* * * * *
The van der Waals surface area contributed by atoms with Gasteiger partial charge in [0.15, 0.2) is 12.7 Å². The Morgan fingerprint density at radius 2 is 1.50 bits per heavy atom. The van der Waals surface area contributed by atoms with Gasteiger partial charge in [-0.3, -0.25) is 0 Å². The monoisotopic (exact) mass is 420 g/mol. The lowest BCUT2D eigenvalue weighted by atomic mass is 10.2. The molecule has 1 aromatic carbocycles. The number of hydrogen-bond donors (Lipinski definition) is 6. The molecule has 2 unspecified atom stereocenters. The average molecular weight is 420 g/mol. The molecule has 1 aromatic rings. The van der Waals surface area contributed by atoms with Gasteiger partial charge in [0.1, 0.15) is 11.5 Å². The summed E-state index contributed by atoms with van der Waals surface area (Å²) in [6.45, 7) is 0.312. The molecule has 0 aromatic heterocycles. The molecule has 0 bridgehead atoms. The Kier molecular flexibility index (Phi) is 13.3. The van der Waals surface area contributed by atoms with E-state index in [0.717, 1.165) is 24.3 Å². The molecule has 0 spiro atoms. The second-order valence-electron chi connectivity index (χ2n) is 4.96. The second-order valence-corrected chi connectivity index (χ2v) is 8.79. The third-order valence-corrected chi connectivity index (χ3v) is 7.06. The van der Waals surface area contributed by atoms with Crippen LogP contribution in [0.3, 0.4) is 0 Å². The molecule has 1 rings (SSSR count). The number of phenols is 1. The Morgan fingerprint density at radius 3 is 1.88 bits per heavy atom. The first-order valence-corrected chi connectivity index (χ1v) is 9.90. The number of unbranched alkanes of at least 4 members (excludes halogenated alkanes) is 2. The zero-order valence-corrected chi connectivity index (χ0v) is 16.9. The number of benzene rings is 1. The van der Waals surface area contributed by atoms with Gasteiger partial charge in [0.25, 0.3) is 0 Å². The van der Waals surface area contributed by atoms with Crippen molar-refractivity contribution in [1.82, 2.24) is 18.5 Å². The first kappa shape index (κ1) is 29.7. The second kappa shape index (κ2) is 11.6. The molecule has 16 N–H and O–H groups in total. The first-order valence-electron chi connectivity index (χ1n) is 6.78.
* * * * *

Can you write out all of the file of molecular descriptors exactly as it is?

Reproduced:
The van der Waals surface area contributed by atoms with Gasteiger partial charge in [0.15, 0.2) is 12.7 Å². The Morgan fingerprint density at radius 2 is 1.50 bits per heavy atom. The van der Waals surface area contributed by atoms with Gasteiger partial charge in [-0.3, -0.25) is 0 Å². The monoisotopic (exact) mass is 420 g/mol. The lowest BCUT2D eigenvalue weighted by atomic mass is 10.2. The molecule has 1 aromatic carbocycles. The number of hydrogen-bond donors (Lipinski definition) is 6. The molecule has 2 unspecified atom stereocenters. The average molecular weight is 420 g/mol. The molecule has 1 aromatic rings. The van der Waals surface area contributed by atoms with Gasteiger partial charge in [0.1, 0.15) is 11.5 Å². The summed E-state index contributed by atoms with van der Waals surface area (Å²) in [6.45, 7) is 0.312. The molecule has 0 aromatic heterocycles. The molecule has 0 bridgehead atoms. The Kier molecular flexibility index (Phi) is 13.3. The van der Waals surface area contributed by atoms with E-state index in [0.717, 1.165) is 24.3 Å². The molecule has 0 spiro atoms. The second-order valence-electron chi connectivity index (χ2n) is 4.96. The second-order valence-corrected chi connectivity index (χ2v) is 8.79. The third-order valence-corrected chi connectivity index (χ3v) is 7.06. The van der Waals surface area contributed by atoms with Crippen LogP contribution in [0.3, 0.4) is 0 Å². The molecule has 1 rings (SSSR count). The number of phenols is 1. The Morgan fingerprint density at radius 3 is 1.88 bits per heavy atom. The first-order valence-corrected chi connectivity index (χ1v) is 9.90. The number of unbranched alkanes of at least 4 members (excludes halogenated alkanes) is 2. The zero-order valence-corrected chi connectivity index (χ0v) is 16.9. The number of benzene rings is 1. The van der Waals surface area contributed by atoms with Gasteiger partial charge in [0.25, 0.3) is 0 Å². The van der Waals surface area contributed by atoms with Crippen molar-refractivity contribution in [1.82, 2.24) is 18.5 Å². The first kappa shape index (κ1) is 29.7. The second kappa shape index (κ2) is 11.6. The molecule has 16 N–H and O–H groups in total. The first-order valence-electron chi connectivity index (χ1n) is 6.78.